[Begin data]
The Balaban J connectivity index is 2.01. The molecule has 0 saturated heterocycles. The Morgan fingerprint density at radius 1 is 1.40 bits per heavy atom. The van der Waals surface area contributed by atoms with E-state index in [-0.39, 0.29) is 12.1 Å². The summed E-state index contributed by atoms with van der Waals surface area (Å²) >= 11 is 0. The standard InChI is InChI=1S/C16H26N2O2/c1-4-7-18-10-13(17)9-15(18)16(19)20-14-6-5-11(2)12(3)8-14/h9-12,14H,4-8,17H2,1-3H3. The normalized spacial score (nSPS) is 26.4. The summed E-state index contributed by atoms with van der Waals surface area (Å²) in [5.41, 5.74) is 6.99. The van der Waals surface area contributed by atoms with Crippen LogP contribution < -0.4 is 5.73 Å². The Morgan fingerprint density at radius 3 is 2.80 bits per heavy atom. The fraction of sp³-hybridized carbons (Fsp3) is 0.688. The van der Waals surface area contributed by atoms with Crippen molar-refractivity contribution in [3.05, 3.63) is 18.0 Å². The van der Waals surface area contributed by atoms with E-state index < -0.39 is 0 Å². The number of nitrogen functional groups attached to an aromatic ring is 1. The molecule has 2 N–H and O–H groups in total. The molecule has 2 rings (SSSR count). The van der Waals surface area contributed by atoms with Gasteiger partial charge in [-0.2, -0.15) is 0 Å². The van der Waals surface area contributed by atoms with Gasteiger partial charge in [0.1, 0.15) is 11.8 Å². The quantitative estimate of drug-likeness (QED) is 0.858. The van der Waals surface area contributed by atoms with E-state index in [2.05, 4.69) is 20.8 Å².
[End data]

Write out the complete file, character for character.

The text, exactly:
The Balaban J connectivity index is 2.01. The molecule has 0 saturated heterocycles. The Morgan fingerprint density at radius 1 is 1.40 bits per heavy atom. The van der Waals surface area contributed by atoms with E-state index in [-0.39, 0.29) is 12.1 Å². The summed E-state index contributed by atoms with van der Waals surface area (Å²) >= 11 is 0. The standard InChI is InChI=1S/C16H26N2O2/c1-4-7-18-10-13(17)9-15(18)16(19)20-14-6-5-11(2)12(3)8-14/h9-12,14H,4-8,17H2,1-3H3. The normalized spacial score (nSPS) is 26.4. The summed E-state index contributed by atoms with van der Waals surface area (Å²) in [5.41, 5.74) is 6.99. The van der Waals surface area contributed by atoms with Crippen LogP contribution < -0.4 is 5.73 Å². The Morgan fingerprint density at radius 3 is 2.80 bits per heavy atom. The fraction of sp³-hybridized carbons (Fsp3) is 0.688. The van der Waals surface area contributed by atoms with Crippen molar-refractivity contribution in [3.05, 3.63) is 18.0 Å². The van der Waals surface area contributed by atoms with E-state index < -0.39 is 0 Å². The number of nitrogen functional groups attached to an aromatic ring is 1. The molecule has 2 N–H and O–H groups in total. The molecule has 2 rings (SSSR count). The van der Waals surface area contributed by atoms with Gasteiger partial charge in [-0.2, -0.15) is 0 Å². The van der Waals surface area contributed by atoms with Gasteiger partial charge in [0.1, 0.15) is 11.8 Å². The quantitative estimate of drug-likeness (QED) is 0.858. The van der Waals surface area contributed by atoms with E-state index in [2.05, 4.69) is 20.8 Å².